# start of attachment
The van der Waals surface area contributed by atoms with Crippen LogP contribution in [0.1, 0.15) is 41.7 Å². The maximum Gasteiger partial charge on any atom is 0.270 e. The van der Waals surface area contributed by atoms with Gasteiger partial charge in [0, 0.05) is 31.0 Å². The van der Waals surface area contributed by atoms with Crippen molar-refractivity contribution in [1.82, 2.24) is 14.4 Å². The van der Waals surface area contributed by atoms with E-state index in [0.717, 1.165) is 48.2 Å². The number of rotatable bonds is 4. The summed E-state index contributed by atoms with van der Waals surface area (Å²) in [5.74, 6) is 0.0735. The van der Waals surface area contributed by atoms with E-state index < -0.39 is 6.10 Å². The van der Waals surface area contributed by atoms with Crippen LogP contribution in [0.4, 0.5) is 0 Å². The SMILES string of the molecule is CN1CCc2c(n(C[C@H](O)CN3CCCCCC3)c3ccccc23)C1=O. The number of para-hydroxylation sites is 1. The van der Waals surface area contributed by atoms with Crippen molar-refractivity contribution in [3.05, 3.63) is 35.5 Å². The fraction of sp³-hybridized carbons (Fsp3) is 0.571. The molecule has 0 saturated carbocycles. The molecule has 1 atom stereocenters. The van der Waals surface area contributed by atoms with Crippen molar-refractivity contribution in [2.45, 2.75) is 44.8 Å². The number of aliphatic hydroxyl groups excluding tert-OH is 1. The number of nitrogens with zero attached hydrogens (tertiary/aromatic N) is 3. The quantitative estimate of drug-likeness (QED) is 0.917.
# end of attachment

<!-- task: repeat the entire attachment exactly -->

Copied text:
The van der Waals surface area contributed by atoms with Crippen LogP contribution in [0.1, 0.15) is 41.7 Å². The maximum Gasteiger partial charge on any atom is 0.270 e. The van der Waals surface area contributed by atoms with Gasteiger partial charge in [0, 0.05) is 31.0 Å². The van der Waals surface area contributed by atoms with Crippen molar-refractivity contribution in [1.82, 2.24) is 14.4 Å². The van der Waals surface area contributed by atoms with E-state index in [0.717, 1.165) is 48.2 Å². The number of rotatable bonds is 4. The summed E-state index contributed by atoms with van der Waals surface area (Å²) in [5.74, 6) is 0.0735. The van der Waals surface area contributed by atoms with E-state index < -0.39 is 6.10 Å². The van der Waals surface area contributed by atoms with Crippen LogP contribution in [0.4, 0.5) is 0 Å². The SMILES string of the molecule is CN1CCc2c(n(C[C@H](O)CN3CCCCCC3)c3ccccc23)C1=O. The number of para-hydroxylation sites is 1. The van der Waals surface area contributed by atoms with Crippen molar-refractivity contribution in [3.05, 3.63) is 35.5 Å². The fraction of sp³-hybridized carbons (Fsp3) is 0.571. The molecule has 0 saturated carbocycles. The molecule has 1 atom stereocenters. The van der Waals surface area contributed by atoms with Crippen molar-refractivity contribution in [2.45, 2.75) is 44.8 Å². The number of aliphatic hydroxyl groups excluding tert-OH is 1. The number of nitrogens with zero attached hydrogens (tertiary/aromatic N) is 3. The quantitative estimate of drug-likeness (QED) is 0.917.